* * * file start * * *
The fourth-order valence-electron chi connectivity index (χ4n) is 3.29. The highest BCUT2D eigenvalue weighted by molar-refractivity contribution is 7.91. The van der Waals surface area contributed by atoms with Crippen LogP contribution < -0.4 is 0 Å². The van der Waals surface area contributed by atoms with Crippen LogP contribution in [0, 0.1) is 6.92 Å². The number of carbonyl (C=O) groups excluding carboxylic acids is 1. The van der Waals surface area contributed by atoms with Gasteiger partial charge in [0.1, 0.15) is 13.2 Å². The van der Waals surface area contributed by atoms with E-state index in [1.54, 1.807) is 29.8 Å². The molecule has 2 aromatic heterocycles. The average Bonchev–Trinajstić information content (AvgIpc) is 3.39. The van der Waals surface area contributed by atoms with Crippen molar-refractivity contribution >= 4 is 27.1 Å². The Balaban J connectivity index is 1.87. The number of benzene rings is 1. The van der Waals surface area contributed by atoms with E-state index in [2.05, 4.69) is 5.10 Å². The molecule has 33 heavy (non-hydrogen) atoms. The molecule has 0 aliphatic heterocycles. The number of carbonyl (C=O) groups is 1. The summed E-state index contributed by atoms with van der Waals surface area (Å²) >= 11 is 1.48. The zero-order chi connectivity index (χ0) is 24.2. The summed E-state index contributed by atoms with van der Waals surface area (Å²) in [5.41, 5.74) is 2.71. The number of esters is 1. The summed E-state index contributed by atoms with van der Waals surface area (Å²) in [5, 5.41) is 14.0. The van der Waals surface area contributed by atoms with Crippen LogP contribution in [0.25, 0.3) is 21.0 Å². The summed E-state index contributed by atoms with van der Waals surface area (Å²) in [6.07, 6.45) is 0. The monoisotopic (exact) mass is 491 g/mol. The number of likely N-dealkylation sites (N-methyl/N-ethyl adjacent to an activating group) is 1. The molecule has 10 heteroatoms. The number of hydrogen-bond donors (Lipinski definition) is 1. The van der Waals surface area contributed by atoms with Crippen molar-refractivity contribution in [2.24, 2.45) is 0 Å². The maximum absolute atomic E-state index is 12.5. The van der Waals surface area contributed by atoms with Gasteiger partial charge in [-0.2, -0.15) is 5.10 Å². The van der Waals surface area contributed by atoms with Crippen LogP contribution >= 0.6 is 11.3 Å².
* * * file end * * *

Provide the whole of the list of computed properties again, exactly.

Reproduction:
The fourth-order valence-electron chi connectivity index (χ4n) is 3.29. The highest BCUT2D eigenvalue weighted by molar-refractivity contribution is 7.91. The van der Waals surface area contributed by atoms with Crippen LogP contribution < -0.4 is 0 Å². The van der Waals surface area contributed by atoms with Crippen LogP contribution in [0, 0.1) is 6.92 Å². The number of carbonyl (C=O) groups excluding carboxylic acids is 1. The van der Waals surface area contributed by atoms with Gasteiger partial charge in [0.1, 0.15) is 13.2 Å². The van der Waals surface area contributed by atoms with E-state index in [1.54, 1.807) is 29.8 Å². The molecule has 2 aromatic heterocycles. The average Bonchev–Trinajstić information content (AvgIpc) is 3.39. The van der Waals surface area contributed by atoms with Crippen molar-refractivity contribution >= 4 is 27.1 Å². The Balaban J connectivity index is 1.87. The number of benzene rings is 1. The van der Waals surface area contributed by atoms with E-state index in [2.05, 4.69) is 5.10 Å². The molecule has 33 heavy (non-hydrogen) atoms. The molecule has 0 aliphatic heterocycles. The number of carbonyl (C=O) groups is 1. The summed E-state index contributed by atoms with van der Waals surface area (Å²) >= 11 is 1.48. The zero-order chi connectivity index (χ0) is 24.2. The summed E-state index contributed by atoms with van der Waals surface area (Å²) in [5.41, 5.74) is 2.71. The number of esters is 1. The summed E-state index contributed by atoms with van der Waals surface area (Å²) in [5, 5.41) is 14.0. The van der Waals surface area contributed by atoms with Crippen LogP contribution in [0.25, 0.3) is 21.0 Å². The summed E-state index contributed by atoms with van der Waals surface area (Å²) in [6.07, 6.45) is 0. The monoisotopic (exact) mass is 491 g/mol. The number of likely N-dealkylation sites (N-methyl/N-ethyl adjacent to an activating group) is 1. The molecule has 10 heteroatoms. The number of hydrogen-bond donors (Lipinski definition) is 1. The van der Waals surface area contributed by atoms with Crippen molar-refractivity contribution in [2.24, 2.45) is 0 Å². The maximum absolute atomic E-state index is 12.5. The van der Waals surface area contributed by atoms with Gasteiger partial charge in [-0.2, -0.15) is 5.10 Å². The van der Waals surface area contributed by atoms with Crippen LogP contribution >= 0.6 is 11.3 Å².